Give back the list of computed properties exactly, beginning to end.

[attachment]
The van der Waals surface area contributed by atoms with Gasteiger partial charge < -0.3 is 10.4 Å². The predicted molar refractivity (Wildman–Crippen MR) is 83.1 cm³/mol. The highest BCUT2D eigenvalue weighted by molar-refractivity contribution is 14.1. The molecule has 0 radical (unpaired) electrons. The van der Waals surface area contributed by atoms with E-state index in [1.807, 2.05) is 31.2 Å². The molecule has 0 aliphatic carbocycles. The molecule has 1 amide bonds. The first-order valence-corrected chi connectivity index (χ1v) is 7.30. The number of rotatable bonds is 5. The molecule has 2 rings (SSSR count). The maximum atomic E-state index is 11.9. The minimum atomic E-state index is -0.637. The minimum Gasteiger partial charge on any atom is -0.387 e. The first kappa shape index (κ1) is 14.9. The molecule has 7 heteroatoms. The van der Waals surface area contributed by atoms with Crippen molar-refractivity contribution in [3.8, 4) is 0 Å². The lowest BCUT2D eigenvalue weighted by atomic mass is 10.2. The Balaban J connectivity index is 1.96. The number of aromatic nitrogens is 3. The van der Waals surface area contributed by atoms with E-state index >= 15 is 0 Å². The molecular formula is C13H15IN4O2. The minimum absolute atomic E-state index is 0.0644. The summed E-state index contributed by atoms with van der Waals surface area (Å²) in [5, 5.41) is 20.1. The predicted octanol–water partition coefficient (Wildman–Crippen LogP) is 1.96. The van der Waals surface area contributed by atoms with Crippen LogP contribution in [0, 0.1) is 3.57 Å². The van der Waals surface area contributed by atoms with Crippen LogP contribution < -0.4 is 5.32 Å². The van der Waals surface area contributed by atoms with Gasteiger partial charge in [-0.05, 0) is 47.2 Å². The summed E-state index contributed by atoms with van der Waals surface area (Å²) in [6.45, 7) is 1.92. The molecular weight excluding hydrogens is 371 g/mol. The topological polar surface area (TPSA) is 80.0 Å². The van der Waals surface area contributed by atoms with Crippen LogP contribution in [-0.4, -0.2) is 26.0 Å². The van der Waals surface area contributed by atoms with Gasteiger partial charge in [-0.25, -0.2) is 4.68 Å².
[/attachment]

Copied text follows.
The van der Waals surface area contributed by atoms with Gasteiger partial charge < -0.3 is 10.4 Å². The predicted molar refractivity (Wildman–Crippen MR) is 83.1 cm³/mol. The highest BCUT2D eigenvalue weighted by molar-refractivity contribution is 14.1. The molecule has 0 radical (unpaired) electrons. The van der Waals surface area contributed by atoms with E-state index in [1.807, 2.05) is 31.2 Å². The molecule has 0 aliphatic carbocycles. The molecule has 1 amide bonds. The first-order valence-corrected chi connectivity index (χ1v) is 7.30. The number of rotatable bonds is 5. The molecule has 2 rings (SSSR count). The maximum atomic E-state index is 11.9. The minimum atomic E-state index is -0.637. The minimum Gasteiger partial charge on any atom is -0.387 e. The first kappa shape index (κ1) is 14.9. The molecule has 7 heteroatoms. The van der Waals surface area contributed by atoms with Crippen molar-refractivity contribution in [3.8, 4) is 0 Å². The lowest BCUT2D eigenvalue weighted by atomic mass is 10.2. The Balaban J connectivity index is 1.96. The number of aromatic nitrogens is 3. The van der Waals surface area contributed by atoms with E-state index >= 15 is 0 Å². The molecular formula is C13H15IN4O2. The minimum absolute atomic E-state index is 0.0644. The summed E-state index contributed by atoms with van der Waals surface area (Å²) in [5, 5.41) is 20.1. The predicted octanol–water partition coefficient (Wildman–Crippen LogP) is 1.96. The van der Waals surface area contributed by atoms with Crippen LogP contribution in [0, 0.1) is 3.57 Å². The van der Waals surface area contributed by atoms with Crippen LogP contribution < -0.4 is 5.32 Å². The van der Waals surface area contributed by atoms with Gasteiger partial charge in [-0.05, 0) is 47.2 Å². The summed E-state index contributed by atoms with van der Waals surface area (Å²) in [6.45, 7) is 1.92. The molecular weight excluding hydrogens is 371 g/mol. The topological polar surface area (TPSA) is 80.0 Å². The van der Waals surface area contributed by atoms with Crippen LogP contribution in [-0.4, -0.2) is 26.0 Å². The van der Waals surface area contributed by atoms with Gasteiger partial charge in [-0.25, -0.2) is 4.68 Å².